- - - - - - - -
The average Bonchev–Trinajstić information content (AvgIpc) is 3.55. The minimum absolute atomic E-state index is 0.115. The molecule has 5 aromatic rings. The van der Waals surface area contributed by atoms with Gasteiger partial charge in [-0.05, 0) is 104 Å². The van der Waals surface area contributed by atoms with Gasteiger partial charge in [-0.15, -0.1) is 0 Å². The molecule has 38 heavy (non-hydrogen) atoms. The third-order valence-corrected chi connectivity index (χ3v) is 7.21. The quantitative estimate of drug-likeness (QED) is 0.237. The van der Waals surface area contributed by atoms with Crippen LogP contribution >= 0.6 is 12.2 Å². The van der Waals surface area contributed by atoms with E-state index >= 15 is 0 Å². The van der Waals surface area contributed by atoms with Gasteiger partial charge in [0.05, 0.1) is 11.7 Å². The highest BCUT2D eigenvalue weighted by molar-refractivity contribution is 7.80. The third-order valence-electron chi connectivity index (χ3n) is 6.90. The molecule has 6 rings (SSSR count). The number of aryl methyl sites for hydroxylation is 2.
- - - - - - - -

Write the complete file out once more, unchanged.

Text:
The average Bonchev–Trinajstić information content (AvgIpc) is 3.55. The minimum absolute atomic E-state index is 0.115. The molecule has 5 aromatic rings. The van der Waals surface area contributed by atoms with Gasteiger partial charge in [-0.05, 0) is 104 Å². The van der Waals surface area contributed by atoms with Gasteiger partial charge in [-0.15, -0.1) is 0 Å². The molecule has 38 heavy (non-hydrogen) atoms. The third-order valence-corrected chi connectivity index (χ3v) is 7.21. The quantitative estimate of drug-likeness (QED) is 0.237. The van der Waals surface area contributed by atoms with Crippen LogP contribution >= 0.6 is 12.2 Å². The van der Waals surface area contributed by atoms with E-state index >= 15 is 0 Å². The van der Waals surface area contributed by atoms with Gasteiger partial charge in [0.05, 0.1) is 11.7 Å². The highest BCUT2D eigenvalue weighted by molar-refractivity contribution is 7.80. The third-order valence-electron chi connectivity index (χ3n) is 6.90. The molecule has 6 rings (SSSR count). The number of aryl methyl sites for hydroxylation is 2.